- The Hunger Games, Climate Change and Libertarianism - March 22, 2012
- New Sim City game to address climate change - March 8, 2012
- Humility and Skepticism in Scientific Debate - January 4, 2012
As North Dakota benefits from the vast oil reserves discovered in the Bakken formation, you think NPR would find reason to cheer. With a one billion dollar budget surplus and 3.5% unemployment the state is welcoming the development, and as would be expected, there are growing pains. The author makes an honest attempt to present both sides but the entire article was framed with such a negative lens that it gives an incomplete picture as to the benefits of responsible extraction.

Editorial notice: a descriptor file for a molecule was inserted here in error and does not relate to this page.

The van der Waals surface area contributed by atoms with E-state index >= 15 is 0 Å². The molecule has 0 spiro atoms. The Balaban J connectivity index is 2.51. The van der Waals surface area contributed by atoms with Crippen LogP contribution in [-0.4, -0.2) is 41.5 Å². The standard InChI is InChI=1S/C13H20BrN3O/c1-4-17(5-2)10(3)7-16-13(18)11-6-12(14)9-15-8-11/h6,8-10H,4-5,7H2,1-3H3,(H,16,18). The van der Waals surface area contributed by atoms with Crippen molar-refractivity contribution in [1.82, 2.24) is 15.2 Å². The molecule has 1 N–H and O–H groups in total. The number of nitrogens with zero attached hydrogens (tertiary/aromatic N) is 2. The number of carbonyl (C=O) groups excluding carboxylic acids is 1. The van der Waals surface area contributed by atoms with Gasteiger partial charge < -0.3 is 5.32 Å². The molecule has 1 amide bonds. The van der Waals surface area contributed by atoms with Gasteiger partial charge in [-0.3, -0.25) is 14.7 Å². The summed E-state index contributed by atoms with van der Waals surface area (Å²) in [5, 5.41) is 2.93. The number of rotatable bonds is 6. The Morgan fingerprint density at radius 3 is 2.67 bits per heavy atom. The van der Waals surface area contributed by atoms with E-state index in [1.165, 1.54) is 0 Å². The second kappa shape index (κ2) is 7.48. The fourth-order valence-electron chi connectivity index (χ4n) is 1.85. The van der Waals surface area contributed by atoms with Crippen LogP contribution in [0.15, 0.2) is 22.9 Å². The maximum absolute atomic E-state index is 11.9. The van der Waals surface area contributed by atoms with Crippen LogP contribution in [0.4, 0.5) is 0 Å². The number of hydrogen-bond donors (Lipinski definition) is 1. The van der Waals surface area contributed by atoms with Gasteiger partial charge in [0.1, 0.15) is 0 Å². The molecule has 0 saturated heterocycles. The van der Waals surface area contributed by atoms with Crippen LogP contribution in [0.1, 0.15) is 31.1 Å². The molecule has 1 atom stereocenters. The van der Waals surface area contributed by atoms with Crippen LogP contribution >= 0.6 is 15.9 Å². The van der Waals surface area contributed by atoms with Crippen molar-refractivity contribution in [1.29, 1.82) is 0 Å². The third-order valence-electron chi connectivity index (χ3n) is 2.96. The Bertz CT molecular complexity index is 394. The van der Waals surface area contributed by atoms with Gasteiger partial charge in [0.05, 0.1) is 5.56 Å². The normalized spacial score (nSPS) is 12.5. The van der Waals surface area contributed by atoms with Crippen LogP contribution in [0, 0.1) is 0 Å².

For example, Williams County Commission Chairman Dan Kalil is quoted as saying:
“They’re consuming all of our resources. They’re consuming all of our people looking for jobs. All the employee base is used up.”
Having too many jobs and not enough people to fill them is a problem many other places would gladly take over their own employment picture.
Kalil goes on to discuss negative impacts of the drilling on roads and other public systems but to focus on the negative when there is so much to gain seems overly pessimistic. New roads can be paved and homes can be built to overcome these temporary obstacles. You should not, however, brush aside the direct and indirect economic benefits that come to both native North Dakotans and new residents who are flocking to the state to take advantage of these new opportunities.
We should not rush into development without understanding the consequences, but to ignore the positive benefits is equally as irresponsible.